One thing I’ve noticed that people have in common who berate themselves for being unsuccessful is that they don’t take action. It seems to me that they’re waiting until they want to do something about it before they take that action, but because they feel that everything is futile, they know that they’re never going to want to take action towards a better life because it means that they would have to have a certain degree of faith in a positive outcome before they even bothered trying.
It came to my attention that someone had posted a short mention of my book on a website called http://www.imatotalloser.com/. I had never heard of this site before and I read through it. If you haven’t been there, trust me it’s an eye-opener.
It’s a very simple website, not choked up with ads or anything. It’s basically a blog site where anyone can vent their troubles to the world at large. If you feel that nothing is working, you go to imatotalloser and share your story.
The post that TRQ was mentioned in was several months ago. If you read the post you’ll see why I’m flattered in a rather…unique way, you could say. But I’m glad that the person who wrote it found some value in my book, and I want to address more about it.
Imatotalloser is crammed full of very similar stories. The details vary but the underlying philosophy behind why the contributors feel that they’re losers is strikingly similar.
First, there’s contempt for themselves because they aren’t contributing anything. A lot of the posts are just one person after another saying how they can’t seem to get their act together. Some of them are getting good grades, some aren’t, some are married and wish they weren’t, others aren’t married but wish they were, but they are in the same boat in the sense that they just can’t bring themselves to be productive members of society.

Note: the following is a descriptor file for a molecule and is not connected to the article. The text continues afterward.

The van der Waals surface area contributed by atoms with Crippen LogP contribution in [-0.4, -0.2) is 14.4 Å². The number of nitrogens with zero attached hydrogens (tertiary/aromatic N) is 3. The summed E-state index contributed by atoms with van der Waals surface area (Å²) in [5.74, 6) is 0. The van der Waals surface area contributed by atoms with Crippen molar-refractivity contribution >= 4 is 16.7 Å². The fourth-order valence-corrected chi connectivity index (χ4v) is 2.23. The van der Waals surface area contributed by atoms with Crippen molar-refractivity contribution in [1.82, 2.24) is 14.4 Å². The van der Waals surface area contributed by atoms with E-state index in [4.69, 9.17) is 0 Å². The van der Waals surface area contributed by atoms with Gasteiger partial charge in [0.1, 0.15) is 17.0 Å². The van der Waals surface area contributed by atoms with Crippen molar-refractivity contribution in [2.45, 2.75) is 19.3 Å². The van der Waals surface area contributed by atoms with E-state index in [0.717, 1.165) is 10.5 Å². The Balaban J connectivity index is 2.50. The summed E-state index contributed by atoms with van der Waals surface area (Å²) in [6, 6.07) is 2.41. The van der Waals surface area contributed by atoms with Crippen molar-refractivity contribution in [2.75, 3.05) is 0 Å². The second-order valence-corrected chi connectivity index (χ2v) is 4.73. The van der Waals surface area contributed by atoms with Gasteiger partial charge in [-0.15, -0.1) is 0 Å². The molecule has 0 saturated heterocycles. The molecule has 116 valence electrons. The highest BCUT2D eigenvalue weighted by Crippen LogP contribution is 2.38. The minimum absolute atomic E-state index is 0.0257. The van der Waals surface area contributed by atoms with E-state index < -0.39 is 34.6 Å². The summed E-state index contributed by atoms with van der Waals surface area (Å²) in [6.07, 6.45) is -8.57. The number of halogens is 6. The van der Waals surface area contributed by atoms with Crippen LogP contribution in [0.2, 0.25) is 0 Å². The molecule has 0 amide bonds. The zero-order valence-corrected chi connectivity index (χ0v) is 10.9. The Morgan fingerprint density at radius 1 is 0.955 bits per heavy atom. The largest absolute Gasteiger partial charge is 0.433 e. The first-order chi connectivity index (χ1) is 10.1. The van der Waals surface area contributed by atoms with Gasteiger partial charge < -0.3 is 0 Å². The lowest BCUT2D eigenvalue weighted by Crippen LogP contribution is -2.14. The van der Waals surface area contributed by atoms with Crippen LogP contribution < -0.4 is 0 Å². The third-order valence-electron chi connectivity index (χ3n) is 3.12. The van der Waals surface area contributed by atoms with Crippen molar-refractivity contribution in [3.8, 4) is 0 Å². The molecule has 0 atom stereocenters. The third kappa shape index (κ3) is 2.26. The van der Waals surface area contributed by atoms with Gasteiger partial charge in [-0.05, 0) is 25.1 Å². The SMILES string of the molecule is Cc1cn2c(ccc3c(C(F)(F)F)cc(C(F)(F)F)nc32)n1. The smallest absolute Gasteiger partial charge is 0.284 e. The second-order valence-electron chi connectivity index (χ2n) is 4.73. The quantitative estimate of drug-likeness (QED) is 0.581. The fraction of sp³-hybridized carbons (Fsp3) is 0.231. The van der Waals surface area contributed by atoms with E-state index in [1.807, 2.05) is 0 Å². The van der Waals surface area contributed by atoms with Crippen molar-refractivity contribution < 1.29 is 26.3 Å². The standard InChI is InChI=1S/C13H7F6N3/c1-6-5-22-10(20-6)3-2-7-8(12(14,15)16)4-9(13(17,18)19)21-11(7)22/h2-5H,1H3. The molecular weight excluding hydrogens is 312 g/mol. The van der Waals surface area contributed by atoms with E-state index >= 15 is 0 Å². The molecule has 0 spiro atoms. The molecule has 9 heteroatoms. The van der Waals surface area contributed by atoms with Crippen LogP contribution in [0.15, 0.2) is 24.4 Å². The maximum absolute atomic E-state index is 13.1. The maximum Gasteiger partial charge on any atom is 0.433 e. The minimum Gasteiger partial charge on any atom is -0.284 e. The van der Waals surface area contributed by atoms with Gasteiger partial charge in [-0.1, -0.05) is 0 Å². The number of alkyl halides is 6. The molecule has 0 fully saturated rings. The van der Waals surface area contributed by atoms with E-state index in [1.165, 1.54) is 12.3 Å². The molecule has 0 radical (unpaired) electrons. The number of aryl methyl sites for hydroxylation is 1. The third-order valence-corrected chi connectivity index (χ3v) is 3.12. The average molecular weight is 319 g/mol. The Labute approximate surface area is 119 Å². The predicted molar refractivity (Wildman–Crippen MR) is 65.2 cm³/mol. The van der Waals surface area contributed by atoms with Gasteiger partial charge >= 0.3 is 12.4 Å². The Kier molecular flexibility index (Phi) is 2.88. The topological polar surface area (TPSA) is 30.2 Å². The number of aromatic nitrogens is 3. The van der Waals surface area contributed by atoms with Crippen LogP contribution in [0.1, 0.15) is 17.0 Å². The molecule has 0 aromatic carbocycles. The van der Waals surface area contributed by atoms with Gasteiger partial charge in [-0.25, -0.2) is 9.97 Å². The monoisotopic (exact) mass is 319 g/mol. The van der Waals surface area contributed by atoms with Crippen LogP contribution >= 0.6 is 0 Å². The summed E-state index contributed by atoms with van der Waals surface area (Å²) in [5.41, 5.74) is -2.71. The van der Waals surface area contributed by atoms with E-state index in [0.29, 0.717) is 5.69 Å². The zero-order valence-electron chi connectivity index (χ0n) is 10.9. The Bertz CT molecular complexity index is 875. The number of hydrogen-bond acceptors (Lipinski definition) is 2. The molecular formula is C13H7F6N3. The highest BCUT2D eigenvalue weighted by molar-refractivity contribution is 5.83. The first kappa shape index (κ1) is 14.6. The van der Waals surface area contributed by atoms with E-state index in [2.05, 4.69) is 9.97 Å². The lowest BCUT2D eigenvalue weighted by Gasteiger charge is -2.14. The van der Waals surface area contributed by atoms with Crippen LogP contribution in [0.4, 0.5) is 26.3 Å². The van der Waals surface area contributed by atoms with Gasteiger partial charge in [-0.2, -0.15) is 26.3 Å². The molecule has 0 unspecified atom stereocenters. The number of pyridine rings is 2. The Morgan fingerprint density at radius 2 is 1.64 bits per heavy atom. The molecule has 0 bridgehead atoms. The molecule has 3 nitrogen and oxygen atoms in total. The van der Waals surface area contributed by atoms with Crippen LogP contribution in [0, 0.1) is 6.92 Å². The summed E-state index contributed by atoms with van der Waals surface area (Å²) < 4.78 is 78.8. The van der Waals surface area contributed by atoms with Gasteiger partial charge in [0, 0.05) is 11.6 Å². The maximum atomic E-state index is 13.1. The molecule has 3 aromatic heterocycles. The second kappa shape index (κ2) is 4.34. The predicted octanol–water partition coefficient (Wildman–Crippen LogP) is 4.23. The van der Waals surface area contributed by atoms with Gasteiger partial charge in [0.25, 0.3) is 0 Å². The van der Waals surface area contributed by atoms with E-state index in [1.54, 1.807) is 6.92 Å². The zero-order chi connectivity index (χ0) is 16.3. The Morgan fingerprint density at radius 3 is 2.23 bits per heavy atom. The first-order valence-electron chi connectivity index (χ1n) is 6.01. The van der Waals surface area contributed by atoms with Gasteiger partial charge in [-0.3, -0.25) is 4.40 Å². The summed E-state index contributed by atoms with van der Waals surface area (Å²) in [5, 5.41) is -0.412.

Another thread running through them is a feeling of hopelessness, as though there is no point in wanting anything or working towards anything.
In my view, these two things are inextricably linked.
We all know that we respect people who take action. They may be the wrong actions but we usually don’t know that until later. People who do nothing don’t earn respect. Obviously there is a part of our psyche that knows very well that taking action is something that mentally and emotionally healthy people do.
But who wants to take action when there is no faith that things will turn out the way we want? And if there’s no faith that things will turn out the way we want, then why would we bother doing something in the first place? This goes back to the entire reason why I wrote The Right Question in the first place – the fact is, it’s pointless to wait until we want to take action. Because if our lives aren’t working, it’s going to be a very, very long wait.
Instead, ask The Right Question, spend a minute or two on the answer, and you’ll never post to a site like that again.